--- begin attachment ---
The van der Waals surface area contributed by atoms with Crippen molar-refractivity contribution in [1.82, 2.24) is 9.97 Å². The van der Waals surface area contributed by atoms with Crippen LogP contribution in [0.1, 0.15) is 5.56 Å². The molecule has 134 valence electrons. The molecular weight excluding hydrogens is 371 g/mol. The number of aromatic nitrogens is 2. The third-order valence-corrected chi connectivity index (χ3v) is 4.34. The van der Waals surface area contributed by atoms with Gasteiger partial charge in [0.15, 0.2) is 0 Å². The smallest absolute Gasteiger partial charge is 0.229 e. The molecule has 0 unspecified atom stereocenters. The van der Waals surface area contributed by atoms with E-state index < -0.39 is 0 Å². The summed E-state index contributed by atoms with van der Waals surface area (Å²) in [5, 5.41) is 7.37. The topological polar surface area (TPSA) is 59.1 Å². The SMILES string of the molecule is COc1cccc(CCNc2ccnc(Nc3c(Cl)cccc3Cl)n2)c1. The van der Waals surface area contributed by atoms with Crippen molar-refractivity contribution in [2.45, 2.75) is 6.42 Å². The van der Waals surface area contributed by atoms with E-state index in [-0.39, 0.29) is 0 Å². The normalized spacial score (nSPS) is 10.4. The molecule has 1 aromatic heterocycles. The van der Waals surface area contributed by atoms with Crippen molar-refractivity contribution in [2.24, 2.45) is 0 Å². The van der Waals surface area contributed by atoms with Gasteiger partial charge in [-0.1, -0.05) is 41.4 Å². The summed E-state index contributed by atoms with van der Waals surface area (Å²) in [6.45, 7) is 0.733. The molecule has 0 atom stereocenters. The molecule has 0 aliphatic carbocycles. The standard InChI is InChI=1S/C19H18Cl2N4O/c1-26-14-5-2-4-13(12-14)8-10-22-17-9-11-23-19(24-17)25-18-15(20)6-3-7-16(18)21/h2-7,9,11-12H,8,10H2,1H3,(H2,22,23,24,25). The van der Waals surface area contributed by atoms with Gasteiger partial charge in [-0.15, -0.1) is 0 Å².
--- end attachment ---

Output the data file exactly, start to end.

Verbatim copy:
The van der Waals surface area contributed by atoms with Crippen molar-refractivity contribution in [1.82, 2.24) is 9.97 Å². The van der Waals surface area contributed by atoms with Crippen LogP contribution in [0.1, 0.15) is 5.56 Å². The molecule has 134 valence electrons. The molecular weight excluding hydrogens is 371 g/mol. The number of aromatic nitrogens is 2. The third-order valence-corrected chi connectivity index (χ3v) is 4.34. The van der Waals surface area contributed by atoms with Gasteiger partial charge in [0.15, 0.2) is 0 Å². The smallest absolute Gasteiger partial charge is 0.229 e. The molecule has 0 unspecified atom stereocenters. The van der Waals surface area contributed by atoms with E-state index < -0.39 is 0 Å². The summed E-state index contributed by atoms with van der Waals surface area (Å²) in [5, 5.41) is 7.37. The topological polar surface area (TPSA) is 59.1 Å². The SMILES string of the molecule is COc1cccc(CCNc2ccnc(Nc3c(Cl)cccc3Cl)n2)c1. The van der Waals surface area contributed by atoms with Crippen molar-refractivity contribution in [2.45, 2.75) is 6.42 Å². The van der Waals surface area contributed by atoms with E-state index in [-0.39, 0.29) is 0 Å². The normalized spacial score (nSPS) is 10.4. The molecule has 1 aromatic heterocycles. The van der Waals surface area contributed by atoms with Crippen molar-refractivity contribution in [2.24, 2.45) is 0 Å². The van der Waals surface area contributed by atoms with Gasteiger partial charge in [-0.1, -0.05) is 41.4 Å². The summed E-state index contributed by atoms with van der Waals surface area (Å²) in [6.45, 7) is 0.733. The molecule has 0 atom stereocenters. The molecule has 0 aliphatic carbocycles. The standard InChI is InChI=1S/C19H18Cl2N4O/c1-26-14-5-2-4-13(12-14)8-10-22-17-9-11-23-19(24-17)25-18-15(20)6-3-7-16(18)21/h2-7,9,11-12H,8,10H2,1H3,(H2,22,23,24,25). The van der Waals surface area contributed by atoms with Gasteiger partial charge in [-0.15, -0.1) is 0 Å².